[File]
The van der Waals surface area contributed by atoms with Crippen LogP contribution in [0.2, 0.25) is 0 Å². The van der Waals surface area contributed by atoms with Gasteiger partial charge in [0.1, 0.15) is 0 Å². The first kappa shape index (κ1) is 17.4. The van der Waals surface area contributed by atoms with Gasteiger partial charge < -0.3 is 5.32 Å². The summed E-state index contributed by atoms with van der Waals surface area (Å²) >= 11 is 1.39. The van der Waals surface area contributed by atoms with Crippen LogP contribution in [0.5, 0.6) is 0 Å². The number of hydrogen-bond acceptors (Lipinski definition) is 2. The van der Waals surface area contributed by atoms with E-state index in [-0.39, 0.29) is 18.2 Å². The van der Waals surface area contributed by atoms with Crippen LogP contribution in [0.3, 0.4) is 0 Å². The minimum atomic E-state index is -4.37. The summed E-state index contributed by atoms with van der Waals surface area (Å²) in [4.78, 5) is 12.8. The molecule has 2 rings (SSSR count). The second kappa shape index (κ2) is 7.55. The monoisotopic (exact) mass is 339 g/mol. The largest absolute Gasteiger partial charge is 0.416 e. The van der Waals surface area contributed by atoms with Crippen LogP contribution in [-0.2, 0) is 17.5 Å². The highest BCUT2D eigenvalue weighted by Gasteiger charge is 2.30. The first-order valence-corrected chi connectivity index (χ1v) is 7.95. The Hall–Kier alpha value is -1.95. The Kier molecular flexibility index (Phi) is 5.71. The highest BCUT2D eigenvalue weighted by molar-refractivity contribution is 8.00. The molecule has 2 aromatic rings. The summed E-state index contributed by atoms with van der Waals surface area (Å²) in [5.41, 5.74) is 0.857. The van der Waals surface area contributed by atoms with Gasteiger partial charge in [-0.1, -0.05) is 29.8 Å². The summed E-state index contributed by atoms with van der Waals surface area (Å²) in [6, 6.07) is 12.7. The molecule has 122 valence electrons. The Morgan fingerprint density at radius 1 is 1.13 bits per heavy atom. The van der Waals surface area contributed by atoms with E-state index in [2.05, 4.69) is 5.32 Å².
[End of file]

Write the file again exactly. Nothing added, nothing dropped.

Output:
The van der Waals surface area contributed by atoms with Crippen LogP contribution in [0.2, 0.25) is 0 Å². The van der Waals surface area contributed by atoms with Gasteiger partial charge in [0.1, 0.15) is 0 Å². The first kappa shape index (κ1) is 17.4. The van der Waals surface area contributed by atoms with Gasteiger partial charge < -0.3 is 5.32 Å². The summed E-state index contributed by atoms with van der Waals surface area (Å²) >= 11 is 1.39. The van der Waals surface area contributed by atoms with Crippen LogP contribution in [0.5, 0.6) is 0 Å². The number of hydrogen-bond acceptors (Lipinski definition) is 2. The van der Waals surface area contributed by atoms with E-state index in [-0.39, 0.29) is 18.2 Å². The van der Waals surface area contributed by atoms with Crippen LogP contribution in [0.3, 0.4) is 0 Å². The minimum atomic E-state index is -4.37. The summed E-state index contributed by atoms with van der Waals surface area (Å²) in [4.78, 5) is 12.8. The molecule has 2 rings (SSSR count). The second kappa shape index (κ2) is 7.55. The monoisotopic (exact) mass is 339 g/mol. The largest absolute Gasteiger partial charge is 0.416 e. The van der Waals surface area contributed by atoms with Crippen LogP contribution in [-0.2, 0) is 17.5 Å². The highest BCUT2D eigenvalue weighted by Gasteiger charge is 2.30. The first-order valence-corrected chi connectivity index (χ1v) is 7.95. The Hall–Kier alpha value is -1.95. The Kier molecular flexibility index (Phi) is 5.71. The highest BCUT2D eigenvalue weighted by molar-refractivity contribution is 8.00. The molecule has 2 aromatic rings. The summed E-state index contributed by atoms with van der Waals surface area (Å²) in [5.41, 5.74) is 0.857. The van der Waals surface area contributed by atoms with Gasteiger partial charge in [-0.1, -0.05) is 29.8 Å². The summed E-state index contributed by atoms with van der Waals surface area (Å²) in [6, 6.07) is 12.7. The molecule has 122 valence electrons. The Morgan fingerprint density at radius 1 is 1.13 bits per heavy atom. The van der Waals surface area contributed by atoms with E-state index in [2.05, 4.69) is 5.32 Å².